All posts tagged: original

Before our Classes Begin: A Checklist

A quick checklist to prepare for the upcoming semester. 1. Office supplies. The most important step of all (probably not, but why can’t it be?). Go out and get yourself some cute stationery! Journals, pens, pencils, highlighters, extra paper, sticky notes, etc. 2. A planner. I don’t know about you, but a few weeks into any quarter I stop using my planner completely. I feel confident enough in my memory, despite the numerous times I’ve forgotten to turn in assignments. A new year is the best! time to go out and get a new planner. Some posts: Free printable weekly to-do template, planners online, filofax love, chronodex planner, bullet journal. 3. Check the classes Make sure to take a look at the class websites and read the syllabi (syllabuses? that sounds weird). Take a look at the textbooks and see if there are any assignments that need to be completed prior to the first day. See some reviews on ratemyprofessors.com, get an idea of what to expect from a class. 4. Have some note-taking options This …

Where to Buy Textbooks

It’s no secret that college textbook costs makeup a significant amount of money every quarter – the maximum I’ve paid was about $500 per quarter for all new textbooks. Well, that was dumb, but that was also the first quarter of my freshman year in college, so no judging please. Since then I’ve rented, borrowed, bought and sold over 30 books, so here are some good websites I’ve used to do that. Format Variety 2. New Textbooks: buying books new deliciously shiny textbook is always nice, but also expensive. Unfortunately, there’s no way around it if you’re buying a custom-made book, but I’ve always been able to find used copies for more generic textbooks. 3. Used Textbooks: the textbook can be lightly (or heavily!) used by someone before you, but that means that it costs much cheaper now. I’ve owned used textbooks and saved tons of money, but found that there’s no guarantee as to what you’ll get, how much writing will be in it, and which pages will be all highlighted. Risky, but if you’re …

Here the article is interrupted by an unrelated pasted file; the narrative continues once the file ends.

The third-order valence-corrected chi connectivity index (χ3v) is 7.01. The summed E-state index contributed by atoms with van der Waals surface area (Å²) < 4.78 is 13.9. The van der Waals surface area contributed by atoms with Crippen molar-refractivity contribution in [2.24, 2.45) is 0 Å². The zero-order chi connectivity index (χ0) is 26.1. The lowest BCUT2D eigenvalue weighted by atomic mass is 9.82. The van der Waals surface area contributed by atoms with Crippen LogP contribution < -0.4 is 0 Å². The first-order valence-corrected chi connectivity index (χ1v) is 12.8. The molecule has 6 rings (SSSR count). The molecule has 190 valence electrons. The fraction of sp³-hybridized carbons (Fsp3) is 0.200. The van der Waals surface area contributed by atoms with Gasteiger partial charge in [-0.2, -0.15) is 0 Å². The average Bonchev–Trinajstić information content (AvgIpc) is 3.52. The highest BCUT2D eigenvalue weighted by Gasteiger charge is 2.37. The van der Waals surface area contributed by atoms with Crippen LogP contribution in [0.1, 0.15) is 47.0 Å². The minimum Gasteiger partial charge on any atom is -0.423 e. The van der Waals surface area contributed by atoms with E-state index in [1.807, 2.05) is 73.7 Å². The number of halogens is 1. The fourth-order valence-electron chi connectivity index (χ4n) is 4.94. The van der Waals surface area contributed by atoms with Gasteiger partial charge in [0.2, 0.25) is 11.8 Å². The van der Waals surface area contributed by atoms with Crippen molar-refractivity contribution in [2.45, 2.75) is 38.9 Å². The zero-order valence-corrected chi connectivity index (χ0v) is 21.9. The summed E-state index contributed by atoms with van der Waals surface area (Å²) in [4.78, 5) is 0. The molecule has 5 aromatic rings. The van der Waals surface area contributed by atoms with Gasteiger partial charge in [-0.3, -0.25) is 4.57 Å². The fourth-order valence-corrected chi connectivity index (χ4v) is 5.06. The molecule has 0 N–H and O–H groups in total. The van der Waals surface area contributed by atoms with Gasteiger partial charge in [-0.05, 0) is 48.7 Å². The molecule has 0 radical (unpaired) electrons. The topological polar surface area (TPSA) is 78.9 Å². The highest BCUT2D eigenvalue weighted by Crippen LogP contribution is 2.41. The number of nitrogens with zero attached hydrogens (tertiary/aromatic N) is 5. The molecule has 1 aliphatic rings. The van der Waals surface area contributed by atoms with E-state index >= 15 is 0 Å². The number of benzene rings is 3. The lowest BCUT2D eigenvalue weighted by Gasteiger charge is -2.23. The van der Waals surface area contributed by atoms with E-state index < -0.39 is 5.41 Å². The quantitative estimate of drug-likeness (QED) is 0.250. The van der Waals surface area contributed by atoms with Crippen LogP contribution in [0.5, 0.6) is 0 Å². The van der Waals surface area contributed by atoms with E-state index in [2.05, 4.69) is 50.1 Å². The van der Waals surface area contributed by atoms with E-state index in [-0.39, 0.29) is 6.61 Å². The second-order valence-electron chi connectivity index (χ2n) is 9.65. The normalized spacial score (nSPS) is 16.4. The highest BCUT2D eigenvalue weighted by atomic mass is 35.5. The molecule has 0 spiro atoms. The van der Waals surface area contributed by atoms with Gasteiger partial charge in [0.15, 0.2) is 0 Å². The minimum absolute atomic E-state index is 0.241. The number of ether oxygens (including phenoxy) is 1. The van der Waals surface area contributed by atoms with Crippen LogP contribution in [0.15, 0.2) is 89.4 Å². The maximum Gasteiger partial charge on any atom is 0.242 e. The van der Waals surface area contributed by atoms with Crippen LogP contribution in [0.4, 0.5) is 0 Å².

How to Take Notes from a Textbook

Hey guys! I’ve received so many questions about reading textbooks and taking notes on that, so I am going to share with you how I do it. I like to write on the margins. Not highlight. I don’t use a special color coding technique to separate my comments from key terms from titles from definitions. My system is very simple and makes sense to me. All I use are: A pencil An eraser Small (not tiny) sticky notes To start, I think it’s important to read actively. This means to think through the material, note things you don’t understand, complete little practice problems at the end of each section and connect new concepts with each other and the old ones. The margins of my textbook are pretty thick – so thick I can fit a small 2 x 1.5 inch sticky note. On the sticky note, I write definitions and very important concepts that go with the definition. This means that I have anywhere from 2 to 6 sticky notes per page. I underline important explanations …

Scholarships and Financial Aid Websites